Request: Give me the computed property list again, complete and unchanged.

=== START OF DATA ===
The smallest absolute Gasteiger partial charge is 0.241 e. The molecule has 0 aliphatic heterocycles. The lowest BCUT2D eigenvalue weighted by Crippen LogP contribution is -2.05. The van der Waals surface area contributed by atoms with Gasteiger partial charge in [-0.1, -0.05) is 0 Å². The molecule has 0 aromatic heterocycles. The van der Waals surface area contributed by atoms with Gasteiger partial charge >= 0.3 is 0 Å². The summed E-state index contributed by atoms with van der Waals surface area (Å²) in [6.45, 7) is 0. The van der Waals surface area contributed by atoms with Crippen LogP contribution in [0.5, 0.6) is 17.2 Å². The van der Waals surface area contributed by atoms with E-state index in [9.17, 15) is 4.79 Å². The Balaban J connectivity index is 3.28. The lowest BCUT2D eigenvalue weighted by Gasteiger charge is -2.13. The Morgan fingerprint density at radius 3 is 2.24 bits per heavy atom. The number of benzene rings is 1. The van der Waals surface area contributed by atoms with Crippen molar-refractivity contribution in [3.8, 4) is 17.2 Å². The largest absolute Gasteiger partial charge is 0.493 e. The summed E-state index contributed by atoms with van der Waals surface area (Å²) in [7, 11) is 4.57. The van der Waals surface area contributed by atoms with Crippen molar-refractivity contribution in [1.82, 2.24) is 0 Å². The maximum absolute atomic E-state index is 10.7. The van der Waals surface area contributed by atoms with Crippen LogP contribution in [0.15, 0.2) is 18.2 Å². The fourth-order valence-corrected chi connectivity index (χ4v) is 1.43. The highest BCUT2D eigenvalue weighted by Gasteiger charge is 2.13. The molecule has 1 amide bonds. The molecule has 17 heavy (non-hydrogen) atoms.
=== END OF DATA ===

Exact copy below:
The smallest absolute Gasteiger partial charge is 0.241 e. The molecule has 0 aliphatic heterocycles. The lowest BCUT2D eigenvalue weighted by Crippen LogP contribution is -2.05. The van der Waals surface area contributed by atoms with Gasteiger partial charge in [-0.1, -0.05) is 0 Å². The molecule has 0 aromatic heterocycles. The van der Waals surface area contributed by atoms with Gasteiger partial charge >= 0.3 is 0 Å². The summed E-state index contributed by atoms with van der Waals surface area (Å²) in [6.45, 7) is 0. The van der Waals surface area contributed by atoms with Crippen LogP contribution in [0.5, 0.6) is 17.2 Å². The van der Waals surface area contributed by atoms with E-state index in [9.17, 15) is 4.79 Å². The Balaban J connectivity index is 3.28. The lowest BCUT2D eigenvalue weighted by Gasteiger charge is -2.13. The Morgan fingerprint density at radius 3 is 2.24 bits per heavy atom. The number of benzene rings is 1. The van der Waals surface area contributed by atoms with Crippen molar-refractivity contribution in [3.8, 4) is 17.2 Å². The largest absolute Gasteiger partial charge is 0.493 e. The summed E-state index contributed by atoms with van der Waals surface area (Å²) in [7, 11) is 4.57. The van der Waals surface area contributed by atoms with Crippen molar-refractivity contribution in [1.82, 2.24) is 0 Å². The maximum absolute atomic E-state index is 10.7. The van der Waals surface area contributed by atoms with Crippen LogP contribution in [0.15, 0.2) is 18.2 Å². The fourth-order valence-corrected chi connectivity index (χ4v) is 1.43. The highest BCUT2D eigenvalue weighted by Gasteiger charge is 2.13. The molecule has 1 amide bonds. The molecule has 17 heavy (non-hydrogen) atoms.